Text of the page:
About the CAS CASとは?

About the CAS Engine

The “Cells Alive System (CAS)” is a technology
that manages water molecules to ensure cell tissues are intact

Within the freezer, a special CAS generator is used to uniformly apply eight combinations of CAS energy to cell tissues, thereby vibrating the water molecules within cell tissues. In this manner, the ice crystals that are formed are refined without water collecting and these crystals freeze while protecting the cell walls and cell membranes of food. As the world’s first revolutionary technology of its type, the CAS Engine is currently being used in a broad range of fields from food to medicine and applied physics.

CAS is registered as a trademark by ABI Co., Ltd.
Please beware of products that imitate CAS.

The “CAS Engine” reproduces the same tastiness of food before freezing.

The CAS Engine uses a weak electric current to maintain water molecules in ingredients such as agricultural products, seafood, meat, and other food products in dishes in a supercooled state. The quick freezer equipped with a CAS Engine activates the water molecules in ingredients, resulting in a state of supercooling (−6°C to −7°C) that instantly freezes the food and water molecules and prevents the ice nucleus on the surface from expanding. Therefore, the same tastiness and freshness before freezing can be reproduced even after thawing because the food is extremely close to its original condition.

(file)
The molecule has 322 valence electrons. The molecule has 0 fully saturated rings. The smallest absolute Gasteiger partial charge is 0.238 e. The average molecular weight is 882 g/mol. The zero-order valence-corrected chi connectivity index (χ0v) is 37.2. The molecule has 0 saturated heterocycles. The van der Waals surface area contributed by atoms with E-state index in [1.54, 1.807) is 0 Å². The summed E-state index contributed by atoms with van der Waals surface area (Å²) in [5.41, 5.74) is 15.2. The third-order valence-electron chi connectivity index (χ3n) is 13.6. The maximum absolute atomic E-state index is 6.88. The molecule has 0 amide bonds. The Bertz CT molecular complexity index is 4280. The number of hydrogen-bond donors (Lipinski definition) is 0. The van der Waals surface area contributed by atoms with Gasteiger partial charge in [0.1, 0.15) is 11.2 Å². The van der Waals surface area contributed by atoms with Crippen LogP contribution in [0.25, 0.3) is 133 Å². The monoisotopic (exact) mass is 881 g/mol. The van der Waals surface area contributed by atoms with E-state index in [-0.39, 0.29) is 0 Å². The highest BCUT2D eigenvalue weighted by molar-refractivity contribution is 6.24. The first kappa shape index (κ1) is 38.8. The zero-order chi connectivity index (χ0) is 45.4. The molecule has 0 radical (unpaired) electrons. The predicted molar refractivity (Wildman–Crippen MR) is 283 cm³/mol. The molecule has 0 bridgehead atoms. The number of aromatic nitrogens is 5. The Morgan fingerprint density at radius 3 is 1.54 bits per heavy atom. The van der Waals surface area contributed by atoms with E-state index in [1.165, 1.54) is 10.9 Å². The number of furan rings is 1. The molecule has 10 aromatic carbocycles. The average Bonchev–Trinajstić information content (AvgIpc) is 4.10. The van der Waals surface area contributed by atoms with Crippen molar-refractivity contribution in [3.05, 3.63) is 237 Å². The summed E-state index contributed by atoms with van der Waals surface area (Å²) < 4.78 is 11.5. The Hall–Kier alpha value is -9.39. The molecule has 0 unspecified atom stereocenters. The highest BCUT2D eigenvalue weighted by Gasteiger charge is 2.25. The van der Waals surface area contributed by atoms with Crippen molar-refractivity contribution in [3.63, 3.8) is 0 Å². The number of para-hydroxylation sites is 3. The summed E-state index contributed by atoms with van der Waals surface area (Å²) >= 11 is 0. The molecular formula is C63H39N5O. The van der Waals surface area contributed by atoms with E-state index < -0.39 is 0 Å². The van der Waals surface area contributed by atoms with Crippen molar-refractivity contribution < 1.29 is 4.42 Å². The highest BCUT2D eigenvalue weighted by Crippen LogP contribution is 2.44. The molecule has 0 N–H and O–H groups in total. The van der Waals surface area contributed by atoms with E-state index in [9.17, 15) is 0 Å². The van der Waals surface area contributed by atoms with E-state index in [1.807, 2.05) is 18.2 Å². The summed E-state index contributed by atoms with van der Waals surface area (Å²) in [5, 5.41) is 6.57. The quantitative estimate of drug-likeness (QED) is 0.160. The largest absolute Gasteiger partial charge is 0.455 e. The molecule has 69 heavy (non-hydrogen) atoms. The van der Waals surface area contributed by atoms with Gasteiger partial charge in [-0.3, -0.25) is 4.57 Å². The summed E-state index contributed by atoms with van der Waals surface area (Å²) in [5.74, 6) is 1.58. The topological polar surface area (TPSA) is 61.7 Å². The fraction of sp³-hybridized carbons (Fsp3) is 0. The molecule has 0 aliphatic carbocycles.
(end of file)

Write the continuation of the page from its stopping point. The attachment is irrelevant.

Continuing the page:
In conventional quick freezing, cold air of -35°C to -45°C is directly blown onto the target ingredients. This indicates that ice that is not visible to the naked eye is formed on the surface and, as this ice expands, water molecules in sections that are not frozen are sucked up by the ice nucleus onto the surface by capillarity action, thus causing the ingredients to expand. Consequently, the cell tissues of the ingredients are destroyed and much of the flavor and aroma is lost.

● The ice barrier phenomenon
This is caused by freezing with the force of an internal temperature of -35°C to -45°C or forced cold air. First, the surface freezes to form a barrier, after which the next barrier is formed. Because this process takes considerable amount of time, water molecules freeze layer by layer. This causes adverse outcomes such as water separation and drying out in the ingredients themselves.